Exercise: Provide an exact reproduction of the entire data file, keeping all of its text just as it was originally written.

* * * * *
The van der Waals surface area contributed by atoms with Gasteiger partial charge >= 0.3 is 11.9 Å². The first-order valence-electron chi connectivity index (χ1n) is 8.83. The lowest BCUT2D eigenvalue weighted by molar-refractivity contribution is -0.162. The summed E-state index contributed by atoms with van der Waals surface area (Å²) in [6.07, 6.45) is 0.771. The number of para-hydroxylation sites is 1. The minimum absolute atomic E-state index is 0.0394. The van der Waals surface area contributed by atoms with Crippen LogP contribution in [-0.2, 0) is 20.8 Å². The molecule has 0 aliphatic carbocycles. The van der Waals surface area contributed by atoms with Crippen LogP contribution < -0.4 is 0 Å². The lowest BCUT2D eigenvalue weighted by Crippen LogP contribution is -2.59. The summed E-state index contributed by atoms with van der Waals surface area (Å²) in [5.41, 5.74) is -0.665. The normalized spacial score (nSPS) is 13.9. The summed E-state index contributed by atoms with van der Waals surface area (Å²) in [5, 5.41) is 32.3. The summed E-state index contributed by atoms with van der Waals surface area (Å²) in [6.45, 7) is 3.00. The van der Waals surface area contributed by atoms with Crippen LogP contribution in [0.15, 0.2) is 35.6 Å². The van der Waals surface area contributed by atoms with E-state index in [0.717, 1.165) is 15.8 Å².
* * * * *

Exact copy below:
The van der Waals surface area contributed by atoms with Gasteiger partial charge >= 0.3 is 11.9 Å². The first-order valence-electron chi connectivity index (χ1n) is 8.83. The lowest BCUT2D eigenvalue weighted by molar-refractivity contribution is -0.162. The summed E-state index contributed by atoms with van der Waals surface area (Å²) in [6.07, 6.45) is 0.771. The number of para-hydroxylation sites is 1. The minimum absolute atomic E-state index is 0.0394. The van der Waals surface area contributed by atoms with Crippen LogP contribution in [-0.2, 0) is 20.8 Å². The molecule has 0 aliphatic carbocycles. The van der Waals surface area contributed by atoms with Crippen LogP contribution < -0.4 is 0 Å². The lowest BCUT2D eigenvalue weighted by Crippen LogP contribution is -2.59. The summed E-state index contributed by atoms with van der Waals surface area (Å²) in [5.41, 5.74) is -0.665. The normalized spacial score (nSPS) is 13.9. The summed E-state index contributed by atoms with van der Waals surface area (Å²) in [5, 5.41) is 32.3. The summed E-state index contributed by atoms with van der Waals surface area (Å²) in [6.45, 7) is 3.00. The van der Waals surface area contributed by atoms with Crippen LogP contribution in [0.15, 0.2) is 35.6 Å². The van der Waals surface area contributed by atoms with E-state index in [0.717, 1.165) is 15.8 Å².